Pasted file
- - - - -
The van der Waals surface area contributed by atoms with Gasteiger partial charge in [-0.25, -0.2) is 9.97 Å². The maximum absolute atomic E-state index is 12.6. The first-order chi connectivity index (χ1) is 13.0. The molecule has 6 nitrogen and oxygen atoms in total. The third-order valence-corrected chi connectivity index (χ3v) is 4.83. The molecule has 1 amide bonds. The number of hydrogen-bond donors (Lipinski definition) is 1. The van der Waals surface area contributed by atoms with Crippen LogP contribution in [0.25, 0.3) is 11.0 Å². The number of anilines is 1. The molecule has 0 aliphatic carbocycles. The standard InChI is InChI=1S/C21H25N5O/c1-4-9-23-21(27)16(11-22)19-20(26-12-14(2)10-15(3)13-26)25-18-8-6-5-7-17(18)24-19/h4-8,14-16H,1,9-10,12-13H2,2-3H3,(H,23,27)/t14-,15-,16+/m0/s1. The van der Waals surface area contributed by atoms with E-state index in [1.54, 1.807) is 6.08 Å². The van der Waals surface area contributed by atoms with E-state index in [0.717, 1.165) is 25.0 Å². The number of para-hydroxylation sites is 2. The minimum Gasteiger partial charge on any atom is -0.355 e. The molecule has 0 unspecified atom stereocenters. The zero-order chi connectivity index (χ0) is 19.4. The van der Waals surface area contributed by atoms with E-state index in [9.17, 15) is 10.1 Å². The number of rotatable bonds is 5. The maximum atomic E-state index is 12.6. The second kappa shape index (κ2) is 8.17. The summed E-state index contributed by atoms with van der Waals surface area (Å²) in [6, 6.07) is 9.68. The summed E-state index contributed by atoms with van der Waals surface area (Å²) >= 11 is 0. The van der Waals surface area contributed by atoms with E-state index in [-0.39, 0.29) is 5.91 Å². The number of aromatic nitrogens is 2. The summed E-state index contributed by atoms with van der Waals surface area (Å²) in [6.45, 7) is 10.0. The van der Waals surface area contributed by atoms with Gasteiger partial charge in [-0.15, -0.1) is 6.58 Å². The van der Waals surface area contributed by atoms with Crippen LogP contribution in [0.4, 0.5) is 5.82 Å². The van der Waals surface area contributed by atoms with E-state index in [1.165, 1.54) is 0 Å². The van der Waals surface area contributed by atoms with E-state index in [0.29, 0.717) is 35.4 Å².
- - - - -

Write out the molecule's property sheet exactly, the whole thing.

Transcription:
The van der Waals surface area contributed by atoms with Gasteiger partial charge in [-0.25, -0.2) is 9.97 Å². The maximum absolute atomic E-state index is 12.6. The first-order chi connectivity index (χ1) is 13.0. The molecule has 6 nitrogen and oxygen atoms in total. The third-order valence-corrected chi connectivity index (χ3v) is 4.83. The molecule has 1 amide bonds. The number of hydrogen-bond donors (Lipinski definition) is 1. The van der Waals surface area contributed by atoms with Crippen LogP contribution in [0.25, 0.3) is 11.0 Å². The number of anilines is 1. The molecule has 0 aliphatic carbocycles. The standard InChI is InChI=1S/C21H25N5O/c1-4-9-23-21(27)16(11-22)19-20(26-12-14(2)10-15(3)13-26)25-18-8-6-5-7-17(18)24-19/h4-8,14-16H,1,9-10,12-13H2,2-3H3,(H,23,27)/t14-,15-,16+/m0/s1. The van der Waals surface area contributed by atoms with E-state index in [1.54, 1.807) is 6.08 Å². The van der Waals surface area contributed by atoms with E-state index in [0.717, 1.165) is 25.0 Å². The number of para-hydroxylation sites is 2. The minimum Gasteiger partial charge on any atom is -0.355 e. The molecule has 0 unspecified atom stereocenters. The zero-order chi connectivity index (χ0) is 19.4. The van der Waals surface area contributed by atoms with E-state index in [9.17, 15) is 10.1 Å². The number of rotatable bonds is 5. The maximum atomic E-state index is 12.6. The second kappa shape index (κ2) is 8.17. The summed E-state index contributed by atoms with van der Waals surface area (Å²) in [6, 6.07) is 9.68. The summed E-state index contributed by atoms with van der Waals surface area (Å²) >= 11 is 0. The van der Waals surface area contributed by atoms with E-state index in [-0.39, 0.29) is 5.91 Å². The number of aromatic nitrogens is 2. The summed E-state index contributed by atoms with van der Waals surface area (Å²) in [6.45, 7) is 10.0. The van der Waals surface area contributed by atoms with Gasteiger partial charge in [-0.15, -0.1) is 6.58 Å². The van der Waals surface area contributed by atoms with Crippen LogP contribution in [0.4, 0.5) is 5.82 Å². The van der Waals surface area contributed by atoms with E-state index in [1.165, 1.54) is 0 Å². The van der Waals surface area contributed by atoms with E-state index in [0.29, 0.717) is 35.4 Å².